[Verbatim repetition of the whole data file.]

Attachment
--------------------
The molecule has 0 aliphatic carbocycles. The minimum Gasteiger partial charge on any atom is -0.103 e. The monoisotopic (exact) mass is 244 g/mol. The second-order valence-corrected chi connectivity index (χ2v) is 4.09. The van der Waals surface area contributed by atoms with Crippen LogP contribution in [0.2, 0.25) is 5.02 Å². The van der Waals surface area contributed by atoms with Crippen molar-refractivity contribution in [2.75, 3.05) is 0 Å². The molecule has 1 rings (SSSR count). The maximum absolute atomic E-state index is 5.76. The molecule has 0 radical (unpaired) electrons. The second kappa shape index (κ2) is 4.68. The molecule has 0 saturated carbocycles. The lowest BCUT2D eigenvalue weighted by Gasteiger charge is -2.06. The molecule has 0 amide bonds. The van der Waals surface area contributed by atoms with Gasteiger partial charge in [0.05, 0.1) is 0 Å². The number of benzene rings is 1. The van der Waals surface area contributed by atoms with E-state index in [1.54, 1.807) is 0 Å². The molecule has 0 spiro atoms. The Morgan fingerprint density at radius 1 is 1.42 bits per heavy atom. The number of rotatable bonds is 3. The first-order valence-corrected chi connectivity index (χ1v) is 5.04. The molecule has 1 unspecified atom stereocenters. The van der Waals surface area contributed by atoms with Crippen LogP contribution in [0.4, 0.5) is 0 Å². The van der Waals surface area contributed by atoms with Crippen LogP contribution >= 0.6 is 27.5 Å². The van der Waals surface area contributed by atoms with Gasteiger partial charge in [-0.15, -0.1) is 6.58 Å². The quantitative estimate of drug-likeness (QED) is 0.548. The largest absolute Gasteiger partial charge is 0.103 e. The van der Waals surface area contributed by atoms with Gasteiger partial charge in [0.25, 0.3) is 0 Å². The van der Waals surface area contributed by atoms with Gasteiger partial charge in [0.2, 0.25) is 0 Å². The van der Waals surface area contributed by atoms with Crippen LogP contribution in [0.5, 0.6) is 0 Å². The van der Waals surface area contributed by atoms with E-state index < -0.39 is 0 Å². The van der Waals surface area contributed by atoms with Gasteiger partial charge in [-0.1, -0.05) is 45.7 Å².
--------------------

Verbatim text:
The molecule has 0 aliphatic carbocycles. The minimum Gasteiger partial charge on any atom is -0.103 e. The monoisotopic (exact) mass is 244 g/mol. The second-order valence-corrected chi connectivity index (χ2v) is 4.09. The van der Waals surface area contributed by atoms with Crippen LogP contribution in [0.2, 0.25) is 5.02 Å². The van der Waals surface area contributed by atoms with Crippen molar-refractivity contribution in [2.75, 3.05) is 0 Å². The molecule has 1 rings (SSSR count). The maximum absolute atomic E-state index is 5.76. The molecule has 0 radical (unpaired) electrons. The second kappa shape index (κ2) is 4.68. The molecule has 0 saturated carbocycles. The lowest BCUT2D eigenvalue weighted by Gasteiger charge is -2.06. The molecule has 0 amide bonds. The van der Waals surface area contributed by atoms with Gasteiger partial charge in [0.05, 0.1) is 0 Å². The number of benzene rings is 1. The van der Waals surface area contributed by atoms with E-state index in [1.54, 1.807) is 0 Å². The molecule has 0 spiro atoms. The Morgan fingerprint density at radius 1 is 1.42 bits per heavy atom. The number of rotatable bonds is 3. The first-order valence-corrected chi connectivity index (χ1v) is 5.04. The molecule has 1 unspecified atom stereocenters. The van der Waals surface area contributed by atoms with Crippen LogP contribution in [0.4, 0.5) is 0 Å². The van der Waals surface area contributed by atoms with Crippen LogP contribution >= 0.6 is 27.5 Å². The van der Waals surface area contributed by atoms with Gasteiger partial charge in [-0.15, -0.1) is 6.58 Å². The quantitative estimate of drug-likeness (QED) is 0.548. The largest absolute Gasteiger partial charge is 0.103 e. The van der Waals surface area contributed by atoms with Gasteiger partial charge in [0.25, 0.3) is 0 Å². The van der Waals surface area contributed by atoms with Gasteiger partial charge in [0.2, 0.25) is 0 Å². The van der Waals surface area contributed by atoms with Crippen LogP contribution in [0.5, 0.6) is 0 Å². The van der Waals surface area contributed by atoms with E-state index < -0.39 is 0 Å². The van der Waals surface area contributed by atoms with Gasteiger partial charge in [-0.1, -0.05) is 45.7 Å².